The Bank, in its argument, seeks to have us adopt a rule that expert testimony is required in order to establish a negligent deviation from the "commercially reasonable standard" against which the Bank's actions are to be measured, citing, Crockett v. Crothers, 264 Md. 222, 285 A.2d 612 (1972); Tempchin v. Sampson, 262 Md. 156, 277 A.2d 67 (1971); Johns Hopkins Hospital v. Genda, 255 Md. 616, 258 A.2d 595 (1969); and Fink v. Steele, 166 Md. 354, 171 A. 49 (1934). The Bank contends that such testimony is needed "to provide the jurors with any understanding of the `commercially reasonable' standard against which they were to measure the Bank's actions." Because Ellis produced no expert testimony, the Bank concludes that he failed to meet the burden of proof and that, therefore, the trial court should have directed a verdict in the Bank's favor.

The Bank then quotes from Third National Bank v. Boyd, 44 Md. 47, 64, 22 A.R. 35, 41 (1874), where the Court said a bank was "`to exercise such care and diligence in the custody or keeping of them [a customer's bonds] as at the time, banks *163 of common prudence in like situations and business, usually bestowed in the custody and keeping of similar property belonging to themselves....'" The Bank interprets that language, in the light of Crockett, Tempchin, Genda and Steele, to mean that "expert testimony" must be produced by a plaintiff, suing a bank for negligence, to establish the reasonable and accepted standard of care that banks in the community exercise in their dealings with customers, and then demonstrate that the defendant bank failed to meet that standard. The Bank, in the instant case, asserts that the reasonably accepted standards, dealing with transactions such as that involved in the matter sub judice, are "assuredly beyond the common knowledge of the jurors." We have a different view.

Although there may be situations that necessitate expert testimony relative to the standard of care required of a bank in dealings with customers, this case is not of that category. Certainly, no expert testimony was needed to show that banks do not ordinarily release the collateral of a customer and take in substitution thereof a paper writing which is not collateral, and which does no more than allow the bank to collect monies due on the collateral and credit it to the account of another. No expert testimony is needed to show the jurors that banks do not ordinarily release a deed of trust that secures a $200,000 promissory note payable to the bank's customer and which has been assigned to the bank as collateral for the customer's loan, and accept as substitute collateral a note secured by a deed of trust, payable to a party other than the bank's customer, and which is not even assigned to the bank, except, for all practical purposes, for collection. No expert testimony is needed to demonstrate to the jury that by doing what it did in the instant case, the Bank stripped its customer of his security for a $200,000 loan to another party.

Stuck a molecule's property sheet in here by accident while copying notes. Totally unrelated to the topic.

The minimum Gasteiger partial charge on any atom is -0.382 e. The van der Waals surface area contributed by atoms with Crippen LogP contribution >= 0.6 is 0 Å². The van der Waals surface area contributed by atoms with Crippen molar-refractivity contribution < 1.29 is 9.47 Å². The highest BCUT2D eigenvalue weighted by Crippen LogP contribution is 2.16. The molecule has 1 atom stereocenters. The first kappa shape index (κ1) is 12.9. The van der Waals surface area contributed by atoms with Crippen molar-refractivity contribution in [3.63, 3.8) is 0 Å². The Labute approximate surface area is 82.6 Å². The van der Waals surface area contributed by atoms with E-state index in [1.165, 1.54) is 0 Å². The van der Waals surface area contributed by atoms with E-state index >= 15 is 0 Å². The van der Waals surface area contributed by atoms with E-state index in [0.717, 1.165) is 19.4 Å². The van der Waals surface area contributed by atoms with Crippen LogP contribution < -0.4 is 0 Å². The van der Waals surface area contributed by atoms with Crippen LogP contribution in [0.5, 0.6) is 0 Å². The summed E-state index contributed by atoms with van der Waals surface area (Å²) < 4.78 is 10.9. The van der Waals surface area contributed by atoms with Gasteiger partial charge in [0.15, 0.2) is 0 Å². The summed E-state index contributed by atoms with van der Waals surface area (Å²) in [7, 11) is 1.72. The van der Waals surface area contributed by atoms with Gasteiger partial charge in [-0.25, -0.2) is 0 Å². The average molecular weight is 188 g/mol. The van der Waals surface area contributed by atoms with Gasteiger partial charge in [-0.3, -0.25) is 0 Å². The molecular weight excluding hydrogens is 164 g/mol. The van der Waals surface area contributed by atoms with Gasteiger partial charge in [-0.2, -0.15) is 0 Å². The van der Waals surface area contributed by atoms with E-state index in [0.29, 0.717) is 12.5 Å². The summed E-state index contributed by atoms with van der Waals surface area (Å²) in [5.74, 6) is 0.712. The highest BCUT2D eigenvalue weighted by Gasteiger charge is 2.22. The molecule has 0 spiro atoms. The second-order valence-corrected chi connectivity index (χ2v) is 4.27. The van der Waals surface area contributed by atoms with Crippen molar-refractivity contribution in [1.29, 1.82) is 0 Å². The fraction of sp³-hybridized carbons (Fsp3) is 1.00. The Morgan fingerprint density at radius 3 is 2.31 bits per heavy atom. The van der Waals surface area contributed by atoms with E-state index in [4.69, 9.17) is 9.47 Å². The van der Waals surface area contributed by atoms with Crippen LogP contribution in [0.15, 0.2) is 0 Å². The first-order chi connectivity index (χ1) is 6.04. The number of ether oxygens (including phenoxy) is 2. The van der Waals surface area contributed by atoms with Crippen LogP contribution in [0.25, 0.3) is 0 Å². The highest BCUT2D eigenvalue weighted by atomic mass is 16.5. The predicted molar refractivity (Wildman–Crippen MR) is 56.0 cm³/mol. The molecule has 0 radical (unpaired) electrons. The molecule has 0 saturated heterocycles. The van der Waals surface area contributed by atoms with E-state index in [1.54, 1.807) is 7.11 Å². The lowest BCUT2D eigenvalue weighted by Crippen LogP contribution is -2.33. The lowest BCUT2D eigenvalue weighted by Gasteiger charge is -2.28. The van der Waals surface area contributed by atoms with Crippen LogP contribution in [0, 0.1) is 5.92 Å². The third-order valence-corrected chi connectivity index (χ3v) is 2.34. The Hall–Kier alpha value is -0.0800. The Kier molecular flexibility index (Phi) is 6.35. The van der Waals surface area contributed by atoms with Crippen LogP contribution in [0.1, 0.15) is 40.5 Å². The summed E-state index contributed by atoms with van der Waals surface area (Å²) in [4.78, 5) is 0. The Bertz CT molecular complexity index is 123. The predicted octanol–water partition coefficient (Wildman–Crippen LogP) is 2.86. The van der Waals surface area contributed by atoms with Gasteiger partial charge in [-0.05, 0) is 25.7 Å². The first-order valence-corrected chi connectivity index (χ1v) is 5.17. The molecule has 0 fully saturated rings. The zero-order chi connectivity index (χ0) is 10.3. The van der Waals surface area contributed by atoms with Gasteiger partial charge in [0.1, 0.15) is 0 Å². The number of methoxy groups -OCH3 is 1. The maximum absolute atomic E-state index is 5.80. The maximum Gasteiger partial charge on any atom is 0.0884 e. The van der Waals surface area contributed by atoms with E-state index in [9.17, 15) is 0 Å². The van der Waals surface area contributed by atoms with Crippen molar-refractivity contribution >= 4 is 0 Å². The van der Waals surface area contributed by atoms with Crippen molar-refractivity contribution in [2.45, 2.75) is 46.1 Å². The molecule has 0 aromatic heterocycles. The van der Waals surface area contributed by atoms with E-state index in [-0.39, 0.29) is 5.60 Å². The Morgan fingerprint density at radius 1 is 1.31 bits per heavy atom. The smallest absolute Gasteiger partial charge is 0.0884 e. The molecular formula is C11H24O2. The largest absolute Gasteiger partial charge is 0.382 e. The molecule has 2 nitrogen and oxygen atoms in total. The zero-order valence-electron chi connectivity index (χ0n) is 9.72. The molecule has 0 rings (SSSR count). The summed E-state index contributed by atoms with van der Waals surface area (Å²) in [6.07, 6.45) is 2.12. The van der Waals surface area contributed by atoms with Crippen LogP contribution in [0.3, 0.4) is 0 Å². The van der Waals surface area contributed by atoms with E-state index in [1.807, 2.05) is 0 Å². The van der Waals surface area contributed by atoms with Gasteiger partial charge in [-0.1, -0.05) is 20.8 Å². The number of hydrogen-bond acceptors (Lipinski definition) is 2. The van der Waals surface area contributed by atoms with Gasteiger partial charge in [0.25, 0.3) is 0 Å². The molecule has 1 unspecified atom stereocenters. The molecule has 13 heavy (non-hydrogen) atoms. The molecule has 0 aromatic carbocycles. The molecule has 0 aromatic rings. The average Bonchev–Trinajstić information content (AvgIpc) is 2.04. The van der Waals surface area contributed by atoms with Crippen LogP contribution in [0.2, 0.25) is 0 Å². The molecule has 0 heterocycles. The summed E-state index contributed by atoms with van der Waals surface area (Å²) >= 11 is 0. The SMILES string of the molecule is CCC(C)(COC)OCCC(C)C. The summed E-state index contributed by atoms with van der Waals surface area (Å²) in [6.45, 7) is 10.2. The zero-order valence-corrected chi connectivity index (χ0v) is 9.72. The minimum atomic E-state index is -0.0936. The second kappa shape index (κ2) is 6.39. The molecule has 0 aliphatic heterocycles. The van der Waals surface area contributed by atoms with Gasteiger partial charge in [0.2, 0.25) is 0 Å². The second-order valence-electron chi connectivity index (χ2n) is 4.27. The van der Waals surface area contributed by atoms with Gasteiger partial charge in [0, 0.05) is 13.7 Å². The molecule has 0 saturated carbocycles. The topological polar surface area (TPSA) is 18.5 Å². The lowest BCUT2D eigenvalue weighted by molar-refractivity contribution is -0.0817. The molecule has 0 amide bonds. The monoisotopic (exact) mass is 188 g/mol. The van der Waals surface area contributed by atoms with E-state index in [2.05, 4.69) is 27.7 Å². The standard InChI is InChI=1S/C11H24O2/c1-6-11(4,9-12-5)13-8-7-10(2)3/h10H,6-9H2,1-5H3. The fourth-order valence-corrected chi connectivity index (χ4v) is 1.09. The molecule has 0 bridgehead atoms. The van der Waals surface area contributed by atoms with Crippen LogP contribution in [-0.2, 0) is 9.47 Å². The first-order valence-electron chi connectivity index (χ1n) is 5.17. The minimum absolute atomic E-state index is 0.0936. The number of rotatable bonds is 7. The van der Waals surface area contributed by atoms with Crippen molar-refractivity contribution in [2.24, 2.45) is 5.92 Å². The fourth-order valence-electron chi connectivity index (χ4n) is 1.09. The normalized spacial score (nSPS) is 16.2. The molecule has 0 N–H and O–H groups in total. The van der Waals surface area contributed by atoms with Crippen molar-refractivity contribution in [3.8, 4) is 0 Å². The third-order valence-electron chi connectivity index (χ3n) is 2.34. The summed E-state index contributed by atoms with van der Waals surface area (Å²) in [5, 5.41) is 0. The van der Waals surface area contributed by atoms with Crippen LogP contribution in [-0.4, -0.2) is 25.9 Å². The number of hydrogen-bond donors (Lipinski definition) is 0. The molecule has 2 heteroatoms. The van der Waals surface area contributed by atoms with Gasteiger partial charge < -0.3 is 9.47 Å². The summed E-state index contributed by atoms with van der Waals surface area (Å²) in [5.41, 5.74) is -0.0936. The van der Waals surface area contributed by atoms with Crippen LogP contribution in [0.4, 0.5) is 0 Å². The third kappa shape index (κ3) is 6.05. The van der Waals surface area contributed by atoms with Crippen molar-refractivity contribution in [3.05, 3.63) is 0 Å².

There are situations in medical malpractice cases that are so grossly negligent as not to require expert testimony relative to the standard medical care in the community, as, e.g., where the wrong leg is amputated, the wrong tooth is extracted, the wrong patient is subjected to an operation. See McClees v. Cohen, 158 Md. 60, 148 A. 124 (1930) (dentist *164 extracted wrong tooth); Suburban Hospital Association v. Hadary, 22 Md. App. 186, 322 A.2d 258 (1974) (doctor performed liver biopsy using unsterile needle). See also Annot., 81 A.L.R.2d 597, and cases cited therein. We think that even if expert testimony is ordinarily needed to prove the standard of reasonable care used by banks in the community in its dealings with its customers, the case now before us is of the type that the average juror would know without expert testimony that banks simply do not ordinarily do what the Appellant Bank did in this case. No expert testimony was required to demonstrate the negligence of the Bank in its release of the Wolman deed of trust to Ellis.

II. "The trial court erroneously denied the Bank's motion for directed verdict on the grounds that Ellis failed to produce evidence of the value of the property which was allegedly diminished in value by the negligence of the Bank."

The short answer to the Bank's argument is that Ellis did testify that had foreclosure proceedings been instituted on the Wolman Deed of Trust, there was sufficient equity available in the Wolman residence to satisfy Wolman's debt to Ellis. That testimony, if believed, was sufficient to show the value of the property that was negligently released from the encumbrance of the deed of trust. The Bank, however, points out that it still has the $200,000 Wolman note which it says is "unimpaired and viable." The Bank claims that Ellis' allegation that the note is valueless is but a bald assertion, pointing out that a holder of a note may reduce it to judgment without foreclosing on property that secured the note. Alexander v. Hergenroeder, 215 Md. 326, 332, 138 A.2d 366, 369 (1957). Indubitably, the note may be reduced to judgment, but the collateral for the payment of the judgment, the deed of trust, had been released. Based on the testimony of Ellis, as long as the deed of trust remained viable, he was certain that he was protected to the full extent of the note. Once the deed of trust was released, he was left with a paper writing *165 evidencing a debt, but providing no assurance that it would or could be paid.